Mar

21

Originally I wasn’t going to blog about this but I finally gave in so here it is. This isTracking weather another one of those things that you really just can’t do with your iPhone unless you’ve jailbroken it.

Having the weather on your lock screen is nothing particularly new, there are enough Winterboard themes that allow you to do this. However, this is slightly different. I’ve never really understood why you’d only ever want to know what the weather was like in your home town. What does it matter? That is of course unless you never actually go anywhere. Why not have the weather for where you are? Yes I know you could just look out of the window or actually go outside but that’s beside the point. What I wanted was to have the weather for where I actually am right now. So, as part of my iPhone tracking system I added the ability for the weather to follow me too. The implementation is rather simple.

Since I’m already sending my location and retrieving the wallpaper image I’m also getting an override (overRide.js) for my weather configureMe.js. The overRide.js contains a single line, the location – as per the configureMe.js format:

var locale="Lelystad,NL"

So each time the wallpaper is updated, so is this file. One of the key things you need to do to accomplish this for yourself is what is called reverse geocoding. That is, getting the name of your location from your GPS coordinates.

Now, the best way I’ve found of doing this so far is by using geonames this is a fantastic site that allows you to do the reverse geocoding without even blinking. For example, calling geonames using the url

http://ws.geonames.org/findNearbyPlaceName?lat=50.455&lng=-3

would result in the following xml being returned

<?xml version="1.0" encoding="UTF-8" standalone="no"?>
  <geonames>
    <geoname>
        <name>Seaton</name>
        <lat>50.7049382166946</lat>
        <lng>-3.06999206542969</lng>
        <geonameId>2638278</geonameId>
        <countryCode>GB</countryCode>
        <countryName>United Kingdom</countryName>
        <fcl>P</fcl>
        <fcode>PPL</fcode>
        <distance>28.2265</distance>
    </geoname>
  </geonames>
</xml>

This gives you pretty much everything you could possibly want and for free too. Note the inclusion of your distance between your coordinates and the the coordinates returned (nearest named location).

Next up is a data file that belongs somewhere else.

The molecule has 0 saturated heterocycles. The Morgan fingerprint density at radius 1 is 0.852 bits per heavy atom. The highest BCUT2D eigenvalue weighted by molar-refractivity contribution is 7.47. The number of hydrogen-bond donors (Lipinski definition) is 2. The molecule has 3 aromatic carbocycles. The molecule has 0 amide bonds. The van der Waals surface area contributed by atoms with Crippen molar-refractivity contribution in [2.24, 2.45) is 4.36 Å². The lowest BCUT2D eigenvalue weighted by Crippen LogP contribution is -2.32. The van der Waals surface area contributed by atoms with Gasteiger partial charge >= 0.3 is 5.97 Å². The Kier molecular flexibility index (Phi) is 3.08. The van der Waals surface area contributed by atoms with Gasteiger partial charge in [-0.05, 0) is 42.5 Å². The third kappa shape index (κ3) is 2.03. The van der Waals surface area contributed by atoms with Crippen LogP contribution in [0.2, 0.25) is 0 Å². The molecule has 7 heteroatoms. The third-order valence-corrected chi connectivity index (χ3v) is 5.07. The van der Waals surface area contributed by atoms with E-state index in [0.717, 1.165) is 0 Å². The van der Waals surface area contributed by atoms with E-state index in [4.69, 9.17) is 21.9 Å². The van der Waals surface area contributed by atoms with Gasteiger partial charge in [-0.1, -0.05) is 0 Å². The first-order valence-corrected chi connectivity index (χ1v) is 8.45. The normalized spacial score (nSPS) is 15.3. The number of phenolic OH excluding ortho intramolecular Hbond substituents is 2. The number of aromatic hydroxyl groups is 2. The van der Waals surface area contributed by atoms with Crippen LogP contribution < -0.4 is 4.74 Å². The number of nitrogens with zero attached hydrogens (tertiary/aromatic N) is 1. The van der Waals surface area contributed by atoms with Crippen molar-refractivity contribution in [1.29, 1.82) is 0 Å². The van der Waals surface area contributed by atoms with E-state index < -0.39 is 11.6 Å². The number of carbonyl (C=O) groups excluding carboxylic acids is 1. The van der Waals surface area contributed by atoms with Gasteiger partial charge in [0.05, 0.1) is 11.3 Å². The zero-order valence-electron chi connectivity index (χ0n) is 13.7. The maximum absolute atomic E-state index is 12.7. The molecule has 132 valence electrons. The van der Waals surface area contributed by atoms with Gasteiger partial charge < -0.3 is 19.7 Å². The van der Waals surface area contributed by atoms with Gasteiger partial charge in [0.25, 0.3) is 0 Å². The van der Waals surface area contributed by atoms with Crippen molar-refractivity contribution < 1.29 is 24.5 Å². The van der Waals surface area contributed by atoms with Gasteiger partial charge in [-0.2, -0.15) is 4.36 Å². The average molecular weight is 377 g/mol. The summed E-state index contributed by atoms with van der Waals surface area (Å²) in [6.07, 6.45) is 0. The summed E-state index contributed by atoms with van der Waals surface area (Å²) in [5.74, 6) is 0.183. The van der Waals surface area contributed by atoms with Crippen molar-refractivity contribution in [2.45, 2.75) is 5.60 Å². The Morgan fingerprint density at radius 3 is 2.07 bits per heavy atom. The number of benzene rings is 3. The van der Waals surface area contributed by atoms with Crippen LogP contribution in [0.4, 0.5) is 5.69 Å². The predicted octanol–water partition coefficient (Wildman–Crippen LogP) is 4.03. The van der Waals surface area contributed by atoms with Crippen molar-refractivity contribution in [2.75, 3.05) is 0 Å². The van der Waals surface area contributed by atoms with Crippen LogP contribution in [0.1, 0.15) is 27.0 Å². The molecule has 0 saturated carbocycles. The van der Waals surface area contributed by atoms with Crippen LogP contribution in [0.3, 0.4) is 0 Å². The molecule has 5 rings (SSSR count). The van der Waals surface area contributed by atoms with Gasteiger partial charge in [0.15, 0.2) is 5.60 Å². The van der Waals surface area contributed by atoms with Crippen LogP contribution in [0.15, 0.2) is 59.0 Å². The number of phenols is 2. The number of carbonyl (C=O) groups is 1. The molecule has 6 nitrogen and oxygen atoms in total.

Now I know what you’re thinking. Why would I retrieve a file with the data in it from my server, why not parse the xml in the javascript on the lock screen. You’re right, I could and you, possibly, should. I don’t because I keep all my GPS data in a database on that server so I update the database with the actual locations too. I don’t parse the xml on the iPhone because I don’t need to.

Of course I haven’t yet tested being in some obscure location that the weather provider doesn’t know about. Incidentally, geonames is so freaking good that, if you want to, you can download a daily dump of the database.

Lock screen weatherLock screen weather, later that day



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March 21, 2009 18:11

Mar

5

Pachube dials without the heartache

8 years ago, at the start of March | 1 Comment

Some people might not want to have their own web server and php installs just to use their Pachube feed to show a dial or two so let me introduce to you the simple way of getting this all to work. Go over to my Pachube app page and follow the on screen instructions. You’ll end up with some text to copy and paste into your web page. All done for you all lovely and simple.

Update Added the ability to de-wiggle the value needle, and then fixed a bug in the wiggle.



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March 5, 2009 16:51

Mar

4

Dynamic Dials Disclosed

8 years ago, at the start of March | Leave a Comment